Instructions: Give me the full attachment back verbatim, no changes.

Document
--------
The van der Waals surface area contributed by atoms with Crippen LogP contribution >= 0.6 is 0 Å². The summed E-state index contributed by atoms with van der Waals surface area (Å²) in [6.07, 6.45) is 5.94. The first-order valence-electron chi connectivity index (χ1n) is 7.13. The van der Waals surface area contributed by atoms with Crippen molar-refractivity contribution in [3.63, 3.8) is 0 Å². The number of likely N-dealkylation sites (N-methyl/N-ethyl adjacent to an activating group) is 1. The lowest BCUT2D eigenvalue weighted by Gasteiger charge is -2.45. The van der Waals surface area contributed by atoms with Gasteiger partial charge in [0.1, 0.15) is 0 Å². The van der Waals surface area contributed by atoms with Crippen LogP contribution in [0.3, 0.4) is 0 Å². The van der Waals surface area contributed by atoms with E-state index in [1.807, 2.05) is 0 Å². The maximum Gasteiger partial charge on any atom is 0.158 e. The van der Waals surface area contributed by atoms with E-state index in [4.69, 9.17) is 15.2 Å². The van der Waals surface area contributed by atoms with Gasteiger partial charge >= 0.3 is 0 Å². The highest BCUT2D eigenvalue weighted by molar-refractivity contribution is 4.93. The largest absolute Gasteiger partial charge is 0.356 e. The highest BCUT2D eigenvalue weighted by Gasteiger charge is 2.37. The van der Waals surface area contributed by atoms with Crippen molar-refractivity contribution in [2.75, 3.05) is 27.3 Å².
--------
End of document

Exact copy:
The van der Waals surface area contributed by atoms with Crippen LogP contribution >= 0.6 is 0 Å². The summed E-state index contributed by atoms with van der Waals surface area (Å²) in [6.07, 6.45) is 5.94. The first-order valence-electron chi connectivity index (χ1n) is 7.13. The van der Waals surface area contributed by atoms with Crippen molar-refractivity contribution in [3.63, 3.8) is 0 Å². The number of likely N-dealkylation sites (N-methyl/N-ethyl adjacent to an activating group) is 1. The lowest BCUT2D eigenvalue weighted by Gasteiger charge is -2.45. The van der Waals surface area contributed by atoms with Gasteiger partial charge in [0.1, 0.15) is 0 Å². The van der Waals surface area contributed by atoms with Crippen LogP contribution in [0.3, 0.4) is 0 Å². The van der Waals surface area contributed by atoms with E-state index in [1.807, 2.05) is 0 Å². The maximum Gasteiger partial charge on any atom is 0.158 e. The van der Waals surface area contributed by atoms with E-state index in [4.69, 9.17) is 15.2 Å². The van der Waals surface area contributed by atoms with Gasteiger partial charge >= 0.3 is 0 Å². The highest BCUT2D eigenvalue weighted by molar-refractivity contribution is 4.93. The largest absolute Gasteiger partial charge is 0.356 e. The highest BCUT2D eigenvalue weighted by Gasteiger charge is 2.37. The van der Waals surface area contributed by atoms with Crippen molar-refractivity contribution in [2.75, 3.05) is 27.3 Å².